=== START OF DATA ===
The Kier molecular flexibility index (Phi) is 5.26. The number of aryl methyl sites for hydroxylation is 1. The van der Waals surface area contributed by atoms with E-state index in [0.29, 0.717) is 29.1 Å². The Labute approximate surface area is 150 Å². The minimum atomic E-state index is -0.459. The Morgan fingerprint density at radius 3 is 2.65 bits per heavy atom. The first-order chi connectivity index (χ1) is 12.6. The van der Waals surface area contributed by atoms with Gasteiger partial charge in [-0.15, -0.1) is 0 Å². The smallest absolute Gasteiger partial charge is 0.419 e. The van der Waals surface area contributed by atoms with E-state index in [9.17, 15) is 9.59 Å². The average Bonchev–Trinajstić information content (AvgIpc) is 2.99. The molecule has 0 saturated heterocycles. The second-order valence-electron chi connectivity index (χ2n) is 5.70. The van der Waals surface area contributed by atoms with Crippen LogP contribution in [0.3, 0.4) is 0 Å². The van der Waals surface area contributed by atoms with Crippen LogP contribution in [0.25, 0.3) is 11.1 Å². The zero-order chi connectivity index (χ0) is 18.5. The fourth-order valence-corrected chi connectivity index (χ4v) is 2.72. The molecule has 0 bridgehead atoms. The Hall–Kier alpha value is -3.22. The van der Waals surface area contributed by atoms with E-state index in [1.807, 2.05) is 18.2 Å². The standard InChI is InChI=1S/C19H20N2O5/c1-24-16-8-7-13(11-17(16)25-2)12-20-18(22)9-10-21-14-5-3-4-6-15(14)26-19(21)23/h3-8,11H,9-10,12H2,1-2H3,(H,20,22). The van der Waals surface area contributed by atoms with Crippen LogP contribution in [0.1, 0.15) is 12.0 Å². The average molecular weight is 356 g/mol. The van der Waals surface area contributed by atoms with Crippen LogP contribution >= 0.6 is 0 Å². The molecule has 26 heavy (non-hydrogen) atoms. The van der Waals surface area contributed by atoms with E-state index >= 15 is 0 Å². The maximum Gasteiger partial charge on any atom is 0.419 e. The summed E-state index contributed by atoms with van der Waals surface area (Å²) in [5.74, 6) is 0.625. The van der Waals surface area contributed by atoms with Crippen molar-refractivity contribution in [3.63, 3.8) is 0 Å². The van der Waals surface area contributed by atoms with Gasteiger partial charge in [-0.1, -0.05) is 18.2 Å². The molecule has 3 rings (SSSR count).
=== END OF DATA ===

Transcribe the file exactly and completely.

The Kier molecular flexibility index (Phi) is 5.26. The number of aryl methyl sites for hydroxylation is 1. The van der Waals surface area contributed by atoms with E-state index in [0.29, 0.717) is 29.1 Å². The Labute approximate surface area is 150 Å². The minimum atomic E-state index is -0.459. The Morgan fingerprint density at radius 3 is 2.65 bits per heavy atom. The first-order chi connectivity index (χ1) is 12.6. The van der Waals surface area contributed by atoms with Gasteiger partial charge in [-0.15, -0.1) is 0 Å². The smallest absolute Gasteiger partial charge is 0.419 e. The van der Waals surface area contributed by atoms with E-state index in [9.17, 15) is 9.59 Å². The average Bonchev–Trinajstić information content (AvgIpc) is 2.99. The molecule has 0 saturated heterocycles. The second-order valence-electron chi connectivity index (χ2n) is 5.70. The van der Waals surface area contributed by atoms with Crippen LogP contribution in [0.3, 0.4) is 0 Å². The van der Waals surface area contributed by atoms with Crippen LogP contribution in [0.25, 0.3) is 11.1 Å². The zero-order chi connectivity index (χ0) is 18.5. The fourth-order valence-corrected chi connectivity index (χ4v) is 2.72. The molecule has 0 bridgehead atoms. The Hall–Kier alpha value is -3.22. The van der Waals surface area contributed by atoms with E-state index in [1.807, 2.05) is 18.2 Å². The standard InChI is InChI=1S/C19H20N2O5/c1-24-16-8-7-13(11-17(16)25-2)12-20-18(22)9-10-21-14-5-3-4-6-15(14)26-19(21)23/h3-8,11H,9-10,12H2,1-2H3,(H,20,22). The van der Waals surface area contributed by atoms with Crippen LogP contribution in [0.1, 0.15) is 12.0 Å². The average molecular weight is 356 g/mol. The van der Waals surface area contributed by atoms with Crippen LogP contribution >= 0.6 is 0 Å². The molecule has 26 heavy (non-hydrogen) atoms. The van der Waals surface area contributed by atoms with E-state index >= 15 is 0 Å². The maximum Gasteiger partial charge on any atom is 0.419 e. The summed E-state index contributed by atoms with van der Waals surface area (Å²) in [5.74, 6) is 0.625. The van der Waals surface area contributed by atoms with Crippen molar-refractivity contribution in [3.63, 3.8) is 0 Å². The van der Waals surface area contributed by atoms with Gasteiger partial charge in [-0.1, -0.05) is 18.2 Å². The molecule has 3 rings (SSSR count).